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Tuan Andrew NGUYEN Enemy’s Enemy : A monument to a monument 2009
Technical information of the work

Carved wooden base ball bat, chrome-plated metal base
H: 87 cm
Inv. 2013.2

 

Work analysis

This sculpture by Tuan Andrew Nguyen is a response to the official monument erected in Ho Chi Minh City in memory of the immolation on 11 June 1963 of the Buddhist monk Thich Quang Duc, who set fire to himself to draw attention to the discriminatory and repressive policies directed at the Buddhist community by the regime of Ngo Dinh Diem, the Catholic president of South Vietnam who was put in power by the USA. The event was given worldwide coverage, and led to a coup d’état and the fall of the Diem government. In 2010, a memorial, comprising a bronze statue over six metres high depicting the monk sitting amid the flames was unveiled on the very spot where he immolated himself.

The work Enemy’s Enemy: Monument to a monument features that same depiction of the sacrifice, delicately chiselled in the wood of a baseball bat from a well-known maker (Louisville Slugger). The baseball bat is a residual symbol of the American presence in Vietnam. The social symbols of baseball and the act of erecting a monument to the monk Thich Quang Duc, although taken from different contexts, are both made to serve political contingencies. The current Vietnamese government hypocritically takes over a symbol of the struggle against oppression, while under the Communist regime, the Buddhist religion could only be reconciled with the political and ideological agenda if it was an instrument for exerting control over the individual. Sport and religion can then be understood as social phenomena bringing together a community, and also as factors that can sometimes provoke conflict and violence.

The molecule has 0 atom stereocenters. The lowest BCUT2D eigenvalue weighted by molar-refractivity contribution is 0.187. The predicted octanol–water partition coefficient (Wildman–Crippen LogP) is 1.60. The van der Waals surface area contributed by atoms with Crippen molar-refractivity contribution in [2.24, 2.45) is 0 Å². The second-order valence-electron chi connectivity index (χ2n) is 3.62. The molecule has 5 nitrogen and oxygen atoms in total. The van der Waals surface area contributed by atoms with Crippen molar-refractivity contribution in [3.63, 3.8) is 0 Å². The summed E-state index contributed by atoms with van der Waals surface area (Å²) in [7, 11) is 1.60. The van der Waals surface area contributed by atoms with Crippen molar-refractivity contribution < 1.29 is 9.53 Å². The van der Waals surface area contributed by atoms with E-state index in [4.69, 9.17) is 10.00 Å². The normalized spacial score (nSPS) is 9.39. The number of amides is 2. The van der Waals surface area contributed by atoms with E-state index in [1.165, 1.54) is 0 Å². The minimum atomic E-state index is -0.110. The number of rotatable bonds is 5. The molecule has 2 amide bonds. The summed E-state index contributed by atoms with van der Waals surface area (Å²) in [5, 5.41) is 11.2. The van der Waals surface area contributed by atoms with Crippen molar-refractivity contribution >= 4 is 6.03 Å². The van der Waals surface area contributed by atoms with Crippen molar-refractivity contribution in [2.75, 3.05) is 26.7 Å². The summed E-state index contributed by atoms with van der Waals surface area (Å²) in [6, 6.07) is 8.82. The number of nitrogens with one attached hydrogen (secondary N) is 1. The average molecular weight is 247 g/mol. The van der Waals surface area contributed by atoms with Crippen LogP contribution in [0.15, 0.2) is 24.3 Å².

biography of the artist

Tuan Andrew Nguyen, born 1976, lives and works in Ho Chi Minh City Vietnam and in Los Angeles USA. He is a member of The Propeller Group with fellow artists Phunam and Matt Lucero, based in Ho Chi Minh City and Los Angeles.

His works have entered the collections of the Museum of Modern Art and the Guggenheim, New York. He had a recent show at Carré d’Art and has taken part in numerous Propeller Group exhibitions around the world.